# Unboundedness of primes in bounded arithmetic

Wilkie's well known question asks whether $I\Delta_{0}$ proves the unboundedness of primes. We know that by adding a sentence to $I\Delta_{0}$ which says "the exponential function is total", it is possible to prove the unboundedness of primes. This sentence is $\Pi_{2}$. Suppose $\Pi_{1}\text{-Th}(\mathbb{N})$ denotes the set of all $\Pi_{1}$ sentences that are true in $\mathbb{N}$. My question is:

Is it known that $I\Delta_{0} +\Pi_{1}\text{-Th}(\mathbb{N})$ proves the unboundedness of primes?

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Yes, because $\: I\Delta_0 + \text{WPHP}\left(\Delta_0\right) \:$ proves the unboundedness of primes (see this answer),
since the assetion that a $\Delta_0$-defined relation is an injection from $\:[0\hspace{.01 in},\hspace{-0.02 in}2\hspace{-0.05 in}\cdot\hspace{-0.04 in}x]\:$ to $\:[0,\hspace{-0.01 in}x]$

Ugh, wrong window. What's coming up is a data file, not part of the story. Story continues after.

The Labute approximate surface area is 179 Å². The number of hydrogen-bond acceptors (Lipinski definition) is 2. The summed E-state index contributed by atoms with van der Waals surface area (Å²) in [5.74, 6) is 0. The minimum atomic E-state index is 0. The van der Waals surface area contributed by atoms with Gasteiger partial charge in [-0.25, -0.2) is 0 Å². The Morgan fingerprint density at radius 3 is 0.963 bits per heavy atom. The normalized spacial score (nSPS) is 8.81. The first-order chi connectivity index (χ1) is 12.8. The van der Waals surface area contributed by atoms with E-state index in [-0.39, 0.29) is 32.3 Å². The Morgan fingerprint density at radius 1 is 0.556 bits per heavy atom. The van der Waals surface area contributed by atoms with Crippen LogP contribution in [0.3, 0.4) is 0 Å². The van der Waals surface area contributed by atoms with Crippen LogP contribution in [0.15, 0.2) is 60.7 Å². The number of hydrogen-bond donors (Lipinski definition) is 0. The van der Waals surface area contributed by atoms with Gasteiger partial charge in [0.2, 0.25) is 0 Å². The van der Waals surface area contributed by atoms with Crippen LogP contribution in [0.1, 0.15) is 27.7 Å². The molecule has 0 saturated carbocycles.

can be made itself $\Delta_0$ by modifying the relation to also require that its output is in $\:[0,\hspace{-0.01 in}x]\;$.

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Yes, for trivial reasons: $\forall x>0\,\exists y\le2x\,(y>x\land\mathrm{Prime}(y))$ is a true $\Pi^0_1$ sentence which implies the unboundedness of primes. (Of course, weaker bounds than Bertrand’s postulate would also do, such as $y\le x^2$.)
The bound needs to be a polynomial in $x$. Bonse’s inequality is not quite stated in that way, but taking $p_1,\dots,p_n$ to be all primes below $x$ makes the bound on $p_{n+1}$ something on the order of $e^{x/2}$, which is much too large. – Emil Jeřábek Sep 30 '13 at 18:39